already wound down completely. At the same time, we have no desire shamelessly and gracelessly to prostitute the longevity of our beloved Franz Joseph as the Mozartophiles have prostituted the precocity of their Wolfgang Amadeus; we do not intend to commission some Dr.
Phil manqué to pen some Oprah-ready pop-neurological screed entitled The Haydn Effect, complete with a companion CD of 5-minute excerpts from opus 76, Landon 48, Hob XV: 21, et al., to be played at the bedsides of early-onset Alzheimer’s patients. For one thing, it would be an unworthy tribute to a genius as unassuming as FJH’s, and for another, being on the whole a rather backward-looking bunch we know full well that the achievements of Haydn’s last decade, remarkable as they were, were hardly without contemporary parallel. The sexagenarian Samuel Johnson’s horse and rowboat-propelled tour of the roadless and borderline Neolithic Hebrides, the septuagenarian Immanuel Kant’s composition of his mighty trilogy of philosophical Critiques, the centenarian Lachlan McGuarie’s retirement from the British Army after forty years of distinguished service beginning (!) in his early sixties, are all of them in their own way comparable proofs of the extraordinary energy of the above-average elderly eighteenth-century gentleman. We are aware also of numerous class-of-17-whenever detractors from the singularity of Mozart’s achievement at the opposite pole of adulthood: William Pitt the Younger, who became Prime Minister of Great Britain at the tender age of 23, Alexander Pope, who penned most of the masterpieces of his “maturity” in his mid-20s, and the early Goethe, who became a worldwide literary celebrity at the age of 22 with his zeitgeist-defining Sorrows of Young Werther. The more one learns about the eighteenth century, the more one is bound to conclude that age was simply much less of a big deal back then than it is now; that there was simply too much work to go around in all of the higher domains of human endeavor for it to occur to anyone to ask whether this or that gentleman was too long in the tooth or wet behind the ears to tackle some piece of it. “Even in the arts?” the reader asks. Even so, and indeed perhaps especially so; for while the natural sciences were then not so much in their infancy as in a sort of scatterbrained embryonic senility—with amateurs in one corner of the world toying with (i.e., decidedly not “working on”) this or that question in total oblivion of their university-affiliated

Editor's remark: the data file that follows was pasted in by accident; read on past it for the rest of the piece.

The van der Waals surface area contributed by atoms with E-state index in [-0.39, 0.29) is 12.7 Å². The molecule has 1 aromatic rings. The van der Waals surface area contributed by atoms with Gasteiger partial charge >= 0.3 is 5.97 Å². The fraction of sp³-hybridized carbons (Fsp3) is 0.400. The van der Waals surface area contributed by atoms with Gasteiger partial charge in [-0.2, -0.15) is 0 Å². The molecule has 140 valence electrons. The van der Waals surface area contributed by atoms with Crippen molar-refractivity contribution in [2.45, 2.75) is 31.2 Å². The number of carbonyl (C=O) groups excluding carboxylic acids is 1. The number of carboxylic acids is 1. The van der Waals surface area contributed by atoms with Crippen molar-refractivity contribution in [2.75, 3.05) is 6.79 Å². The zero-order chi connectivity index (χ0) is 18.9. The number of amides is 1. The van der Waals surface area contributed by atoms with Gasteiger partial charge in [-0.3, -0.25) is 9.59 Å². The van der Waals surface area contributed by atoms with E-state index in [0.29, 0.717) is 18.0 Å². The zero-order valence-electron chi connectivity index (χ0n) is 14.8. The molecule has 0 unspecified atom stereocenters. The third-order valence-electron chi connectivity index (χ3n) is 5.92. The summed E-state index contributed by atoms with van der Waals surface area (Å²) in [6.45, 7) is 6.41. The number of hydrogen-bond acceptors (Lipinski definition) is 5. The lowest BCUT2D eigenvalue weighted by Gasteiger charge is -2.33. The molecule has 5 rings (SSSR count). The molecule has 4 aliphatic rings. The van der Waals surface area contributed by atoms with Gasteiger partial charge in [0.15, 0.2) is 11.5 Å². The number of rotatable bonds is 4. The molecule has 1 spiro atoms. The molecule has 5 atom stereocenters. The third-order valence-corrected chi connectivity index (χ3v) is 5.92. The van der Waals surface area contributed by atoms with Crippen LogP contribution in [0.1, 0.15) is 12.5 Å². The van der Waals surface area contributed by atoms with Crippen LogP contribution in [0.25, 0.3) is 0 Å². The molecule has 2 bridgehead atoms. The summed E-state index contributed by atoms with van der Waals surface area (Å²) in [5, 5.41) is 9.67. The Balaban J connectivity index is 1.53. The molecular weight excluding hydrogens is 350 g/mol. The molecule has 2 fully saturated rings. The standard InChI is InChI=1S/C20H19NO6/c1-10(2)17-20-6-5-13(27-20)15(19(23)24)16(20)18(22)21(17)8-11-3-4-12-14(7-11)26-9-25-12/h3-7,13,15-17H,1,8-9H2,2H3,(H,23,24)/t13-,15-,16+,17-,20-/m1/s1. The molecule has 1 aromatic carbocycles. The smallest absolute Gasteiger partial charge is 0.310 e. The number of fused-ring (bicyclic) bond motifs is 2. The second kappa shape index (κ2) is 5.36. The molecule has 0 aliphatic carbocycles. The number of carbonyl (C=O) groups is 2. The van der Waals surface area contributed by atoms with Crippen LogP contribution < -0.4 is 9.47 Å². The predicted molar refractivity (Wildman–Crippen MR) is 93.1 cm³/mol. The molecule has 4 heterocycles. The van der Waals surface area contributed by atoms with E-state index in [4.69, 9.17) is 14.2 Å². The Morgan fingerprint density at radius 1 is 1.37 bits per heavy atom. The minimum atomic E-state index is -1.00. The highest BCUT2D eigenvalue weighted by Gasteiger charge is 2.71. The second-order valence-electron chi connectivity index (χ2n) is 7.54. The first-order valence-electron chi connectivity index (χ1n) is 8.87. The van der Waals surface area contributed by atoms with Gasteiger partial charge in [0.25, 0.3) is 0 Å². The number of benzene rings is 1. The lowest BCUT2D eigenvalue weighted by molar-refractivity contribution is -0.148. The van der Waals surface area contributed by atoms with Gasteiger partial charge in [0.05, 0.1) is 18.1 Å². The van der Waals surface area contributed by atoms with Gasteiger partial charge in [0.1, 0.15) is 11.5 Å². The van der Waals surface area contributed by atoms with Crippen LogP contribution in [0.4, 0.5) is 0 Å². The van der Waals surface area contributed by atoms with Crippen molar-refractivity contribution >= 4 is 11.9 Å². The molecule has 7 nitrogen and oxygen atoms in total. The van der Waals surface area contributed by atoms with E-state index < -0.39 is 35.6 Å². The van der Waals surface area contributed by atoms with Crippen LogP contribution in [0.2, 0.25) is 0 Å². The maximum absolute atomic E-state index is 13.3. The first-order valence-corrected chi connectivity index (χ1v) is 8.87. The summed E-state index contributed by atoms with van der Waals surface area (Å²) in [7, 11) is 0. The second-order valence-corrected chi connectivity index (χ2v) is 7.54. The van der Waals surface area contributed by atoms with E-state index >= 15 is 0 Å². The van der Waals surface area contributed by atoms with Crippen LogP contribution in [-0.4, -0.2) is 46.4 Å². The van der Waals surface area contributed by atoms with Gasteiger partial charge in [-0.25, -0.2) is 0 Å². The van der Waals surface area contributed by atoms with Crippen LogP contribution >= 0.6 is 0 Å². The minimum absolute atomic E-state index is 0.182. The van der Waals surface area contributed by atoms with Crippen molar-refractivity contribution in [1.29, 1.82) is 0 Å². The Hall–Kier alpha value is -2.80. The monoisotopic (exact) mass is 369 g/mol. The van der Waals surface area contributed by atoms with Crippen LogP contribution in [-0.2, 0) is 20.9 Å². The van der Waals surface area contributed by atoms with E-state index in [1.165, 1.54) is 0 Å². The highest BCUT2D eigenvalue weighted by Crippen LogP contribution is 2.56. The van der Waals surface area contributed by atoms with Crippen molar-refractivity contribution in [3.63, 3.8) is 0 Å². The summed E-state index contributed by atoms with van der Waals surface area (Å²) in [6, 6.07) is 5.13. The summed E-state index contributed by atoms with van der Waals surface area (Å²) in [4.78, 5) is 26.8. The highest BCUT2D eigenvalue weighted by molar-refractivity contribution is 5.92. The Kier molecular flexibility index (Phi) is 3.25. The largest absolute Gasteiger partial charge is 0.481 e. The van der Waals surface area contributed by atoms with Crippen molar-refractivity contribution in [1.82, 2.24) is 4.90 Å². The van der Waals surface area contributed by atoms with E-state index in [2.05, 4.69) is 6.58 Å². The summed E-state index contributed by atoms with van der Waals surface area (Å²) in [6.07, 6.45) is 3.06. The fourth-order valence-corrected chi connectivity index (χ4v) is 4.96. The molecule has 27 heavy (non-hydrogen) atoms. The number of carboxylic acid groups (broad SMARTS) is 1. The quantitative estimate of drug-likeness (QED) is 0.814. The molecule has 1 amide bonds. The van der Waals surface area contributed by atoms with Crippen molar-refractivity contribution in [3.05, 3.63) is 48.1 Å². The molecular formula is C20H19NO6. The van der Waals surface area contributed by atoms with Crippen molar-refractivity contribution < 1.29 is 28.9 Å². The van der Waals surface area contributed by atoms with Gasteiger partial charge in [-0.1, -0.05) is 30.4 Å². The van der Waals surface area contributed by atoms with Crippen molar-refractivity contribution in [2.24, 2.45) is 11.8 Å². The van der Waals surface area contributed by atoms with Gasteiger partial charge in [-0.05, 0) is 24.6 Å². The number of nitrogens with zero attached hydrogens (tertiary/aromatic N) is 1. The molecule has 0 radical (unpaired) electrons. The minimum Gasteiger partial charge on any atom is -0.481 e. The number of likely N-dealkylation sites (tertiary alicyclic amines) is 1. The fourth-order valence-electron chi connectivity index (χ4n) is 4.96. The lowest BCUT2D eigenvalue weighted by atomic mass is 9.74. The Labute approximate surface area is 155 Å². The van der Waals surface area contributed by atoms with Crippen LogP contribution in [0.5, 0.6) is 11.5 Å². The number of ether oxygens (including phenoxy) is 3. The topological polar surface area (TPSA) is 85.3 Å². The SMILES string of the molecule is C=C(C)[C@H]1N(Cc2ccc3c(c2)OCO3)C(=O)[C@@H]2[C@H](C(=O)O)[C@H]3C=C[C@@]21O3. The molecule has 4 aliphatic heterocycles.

counterfactual colleagues at the other—in the arts, there was a much clearer and more rationally orientated, and hence a much more “scientific,” notion of what remained to be done, and a correspondingly more dogged application to its perfection. In complementary contrast to that god-awful late twentieth century-spawned specimen of imbecility, the “creative personality,” who asserts his claim to originality on the dubious evidence of the unmediated power and distinctiveness of his emotions and wrongly takes for granted that the technical means of their realization will be commensurately powerful and distinctive, the eighteenth-century artist rightly took his perfectly ordinary emotions for granted as the universal stuff of expression;
prided himself most on having discovered or invented the technical means to realize them lyrically and dramatically in rhyme and meter, line and color, or melody and harmony; and placed his greatest hopes in refining these means. Hence, it was entirely natural that Haydn should declare to Wolfgang Amadeus’s father Leopold that “your son is the greatest practitioner
of the science [Gewissenschaft]” rather than the art [Kunst] “of composition known to me,” or that in his declining years he should gratefully yet wistfully remark, “What a great deal remains to be discovered in this noble art!” Indeed (if I may be permitted a bit of riffage on the second quotation) the state of composition in the late eighteenth century evokes no other contemporaneous constellation of practices so vividly as the one surrounding the then-current mania for discovery on the geographical plain, with its subtendent slew of refinements and innovations in navigation, shipbuilding, and cartography; such that listening to a mature Haydn or Mozart symphony or quartet in juxtaposition to an early eighteenth-century fugue or concerto may be likened not only to reading a novel or play after visiting a cathedral or reading an Arthurian romance, but also to browsing an eighteenth-century world atlas, wherein everything (in spite of the more vivid coloration of borders and cuter typefaces for place-names) looks more or less as it does in the twenty-first century Rand McNally equivalent, alongside one of those 16th-century monstrosities wherein Florida is twice the size of Mexico, and half-continents are blotted out by dragons and sea-serpents.

“Aha! Gotcha! ‘Listening to a mature Haydn or Mozart symphony or quartet, you say?’” the Mozartophile gloatingly interjects. OK, I admit: at a certain level, it is a bit like wrangling over whether Leif Erikson or Christopher Columbus really discovered America. And in deference to that level, the level of the bright-eyed musically intelligent, and curious Haydnian neophyte who could not give a hoot one way or the other about the whole Haydn-Mozart controversy, and who would simply like to know what about Haydn’s music makes it more worthwhile to listen to—at least “when one is in the right (i.e., practically any) mood”—than that of any other composer, and to which portion of the Haydnian corpus he should most speedily advert for the discovery of these most listenable virtues, I shall conclude my essay by simply enumerating these virtues, and listing such Haydnian opera (sic) along the way as most handily exemplify them.